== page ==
2 deaths reported as Cyclone Evan rips through Samoan islands
Infrared image of Cyclone Evan over the Samoan islands Thursday.
December 13th, 2012
09:09 AM ET

2 deaths reported as Cyclone Evan rips through Samoan islands

Tropical Cyclone Evan is battering Samoa and American Samoa in the South Pacific with wind gusts up to 130 mph, heavy rain and pounding surf.

The National Weather Service in Pago Pago issued hurricane and high surf warnings for the islands as well as a flash flood watch.

There were reports of two deaths from the storm in Samoa, an independent country with a population of 183,000. American Samoa is a U.S. territory with a population of about 55,000.


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Filed under: Fiji • Samoa • Tropical weather • Weather
September 15th, 2011
04:20 PM ET

Magnitude 7.3 quake strikes near Fiji

A 7.3-magnitude earthquake struck early Friday in the Fiji Islands region of the Pacific Ocean, the U.S. Geological Survey reported.

According to the U.S.-based Pacific Tsunami Warning Center, "a destructive tsunami was not generated, based on earthquake and historical tsunami data."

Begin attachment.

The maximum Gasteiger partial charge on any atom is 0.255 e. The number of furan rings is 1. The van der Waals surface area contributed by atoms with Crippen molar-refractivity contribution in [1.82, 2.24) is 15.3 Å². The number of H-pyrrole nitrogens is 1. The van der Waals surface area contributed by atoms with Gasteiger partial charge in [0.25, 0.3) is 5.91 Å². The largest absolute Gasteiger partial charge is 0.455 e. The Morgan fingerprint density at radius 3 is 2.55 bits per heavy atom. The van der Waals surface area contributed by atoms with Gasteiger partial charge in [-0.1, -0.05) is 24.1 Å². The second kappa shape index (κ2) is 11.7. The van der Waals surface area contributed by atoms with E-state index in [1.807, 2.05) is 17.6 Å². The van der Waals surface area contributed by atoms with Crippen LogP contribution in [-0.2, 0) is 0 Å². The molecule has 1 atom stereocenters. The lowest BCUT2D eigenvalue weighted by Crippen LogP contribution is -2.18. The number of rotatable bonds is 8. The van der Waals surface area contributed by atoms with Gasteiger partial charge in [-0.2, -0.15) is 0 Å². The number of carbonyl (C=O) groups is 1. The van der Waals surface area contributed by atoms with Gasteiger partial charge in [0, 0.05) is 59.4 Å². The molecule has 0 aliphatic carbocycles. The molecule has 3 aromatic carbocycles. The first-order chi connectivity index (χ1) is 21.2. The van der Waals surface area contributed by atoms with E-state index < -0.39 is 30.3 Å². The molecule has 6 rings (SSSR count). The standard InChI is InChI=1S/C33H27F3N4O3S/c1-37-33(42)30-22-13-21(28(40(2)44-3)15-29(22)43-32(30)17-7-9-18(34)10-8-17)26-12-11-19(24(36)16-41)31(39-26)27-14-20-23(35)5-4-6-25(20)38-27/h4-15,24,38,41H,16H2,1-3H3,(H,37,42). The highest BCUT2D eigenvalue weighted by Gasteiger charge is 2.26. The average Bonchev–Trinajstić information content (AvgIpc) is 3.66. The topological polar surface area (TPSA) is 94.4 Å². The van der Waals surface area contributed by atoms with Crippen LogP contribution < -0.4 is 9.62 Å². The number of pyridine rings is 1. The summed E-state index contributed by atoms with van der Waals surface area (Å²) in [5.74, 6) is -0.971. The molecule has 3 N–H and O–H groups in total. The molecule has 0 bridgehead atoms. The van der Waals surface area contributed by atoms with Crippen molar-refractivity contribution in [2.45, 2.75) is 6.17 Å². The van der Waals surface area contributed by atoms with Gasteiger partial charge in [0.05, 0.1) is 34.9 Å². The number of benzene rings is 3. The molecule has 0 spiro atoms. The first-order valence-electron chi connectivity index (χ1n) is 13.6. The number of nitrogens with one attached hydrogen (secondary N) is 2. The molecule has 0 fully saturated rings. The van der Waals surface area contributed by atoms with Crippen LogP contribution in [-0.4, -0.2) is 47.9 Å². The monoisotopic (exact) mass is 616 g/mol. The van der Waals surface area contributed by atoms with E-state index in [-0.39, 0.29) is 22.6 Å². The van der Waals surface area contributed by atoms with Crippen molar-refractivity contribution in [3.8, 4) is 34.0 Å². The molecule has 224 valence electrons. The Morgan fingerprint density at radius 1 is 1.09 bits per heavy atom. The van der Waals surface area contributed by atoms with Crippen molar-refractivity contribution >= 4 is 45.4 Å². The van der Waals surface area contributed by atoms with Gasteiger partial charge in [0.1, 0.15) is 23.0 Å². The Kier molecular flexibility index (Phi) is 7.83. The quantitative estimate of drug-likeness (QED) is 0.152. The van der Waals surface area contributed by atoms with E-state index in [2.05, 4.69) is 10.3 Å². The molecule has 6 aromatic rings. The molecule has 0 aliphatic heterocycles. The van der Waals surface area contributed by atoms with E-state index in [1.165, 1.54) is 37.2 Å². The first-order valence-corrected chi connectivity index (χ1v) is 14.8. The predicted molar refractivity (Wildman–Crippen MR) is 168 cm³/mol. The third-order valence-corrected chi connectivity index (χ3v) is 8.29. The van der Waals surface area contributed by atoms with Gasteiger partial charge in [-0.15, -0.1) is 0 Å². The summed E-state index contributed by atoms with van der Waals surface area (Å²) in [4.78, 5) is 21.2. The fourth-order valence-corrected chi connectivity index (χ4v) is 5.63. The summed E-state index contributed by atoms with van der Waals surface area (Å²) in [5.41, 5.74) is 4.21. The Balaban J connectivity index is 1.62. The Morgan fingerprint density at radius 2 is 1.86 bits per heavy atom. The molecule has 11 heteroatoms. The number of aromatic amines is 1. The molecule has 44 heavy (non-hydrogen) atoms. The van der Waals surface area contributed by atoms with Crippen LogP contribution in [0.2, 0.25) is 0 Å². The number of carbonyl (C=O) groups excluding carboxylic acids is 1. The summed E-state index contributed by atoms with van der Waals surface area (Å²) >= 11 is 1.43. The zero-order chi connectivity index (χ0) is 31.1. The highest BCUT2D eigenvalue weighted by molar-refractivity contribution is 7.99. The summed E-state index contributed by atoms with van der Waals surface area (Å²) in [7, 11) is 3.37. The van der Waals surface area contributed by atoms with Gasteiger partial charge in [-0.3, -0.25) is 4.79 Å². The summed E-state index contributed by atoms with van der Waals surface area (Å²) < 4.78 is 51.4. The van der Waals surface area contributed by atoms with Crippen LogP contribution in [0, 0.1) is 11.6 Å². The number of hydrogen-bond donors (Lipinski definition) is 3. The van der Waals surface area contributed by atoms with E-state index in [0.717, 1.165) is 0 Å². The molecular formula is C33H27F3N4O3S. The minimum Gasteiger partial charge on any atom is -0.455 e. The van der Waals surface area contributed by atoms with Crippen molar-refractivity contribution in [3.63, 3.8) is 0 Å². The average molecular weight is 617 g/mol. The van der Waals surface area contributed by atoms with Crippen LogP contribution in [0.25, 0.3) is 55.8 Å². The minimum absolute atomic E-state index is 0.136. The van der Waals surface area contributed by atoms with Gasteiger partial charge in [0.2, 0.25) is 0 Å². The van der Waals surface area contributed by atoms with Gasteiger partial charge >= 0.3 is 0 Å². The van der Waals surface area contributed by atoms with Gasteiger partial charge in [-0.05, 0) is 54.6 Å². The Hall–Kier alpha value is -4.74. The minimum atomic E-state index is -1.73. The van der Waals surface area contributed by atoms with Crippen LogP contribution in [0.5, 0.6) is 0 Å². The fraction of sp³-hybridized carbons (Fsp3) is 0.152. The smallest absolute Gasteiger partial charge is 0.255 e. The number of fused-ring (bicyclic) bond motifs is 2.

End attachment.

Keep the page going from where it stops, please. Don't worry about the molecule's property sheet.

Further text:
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Filed under: Earthquake • Fiji
November 25th, 2010
09:08 AM ET

Boys found alive after 50 days at sea

For three boys from the Tokelau Islands the word miracle has a whole new meaning.

After going missing following a sporting event in October, and after several unsuccessful searches by New Zealand's air force, they were presumed dead. About 500 people on the island held a memorial service for them.

But for Samuel Perez and Filo Filo, both 15, and Edward Nasau, 14, this story ended in the most unbelievable way - being rescued by a tuna ship near Fiji after 50 days at sea.

Since October 5, the three survived with limited supply. They shared a single raw seagull and drank a tiny bit of rainwater. They eventually resorted to drinking small amounts of sea water, Australia's Herald Sun reported.

On Wednesday afternoon, their saga finally came to an end when the tuna boat, the San Nikunau, saw their small aluminum boat floating in the middle of open waters. They were and 750 nautical miles (1,300 km) away from where they went missing.

'We got to them in a miracle," the first mate, Tai Fredricsen, told the Sydney Morning Herald.

"They were in reasonably good spirits for how long they'd been adrift," Fredricsen told the Herald Sun. "They were very badly sunburnt. They were in the open during the day up in the tropics there. But really they just needed basic first aid."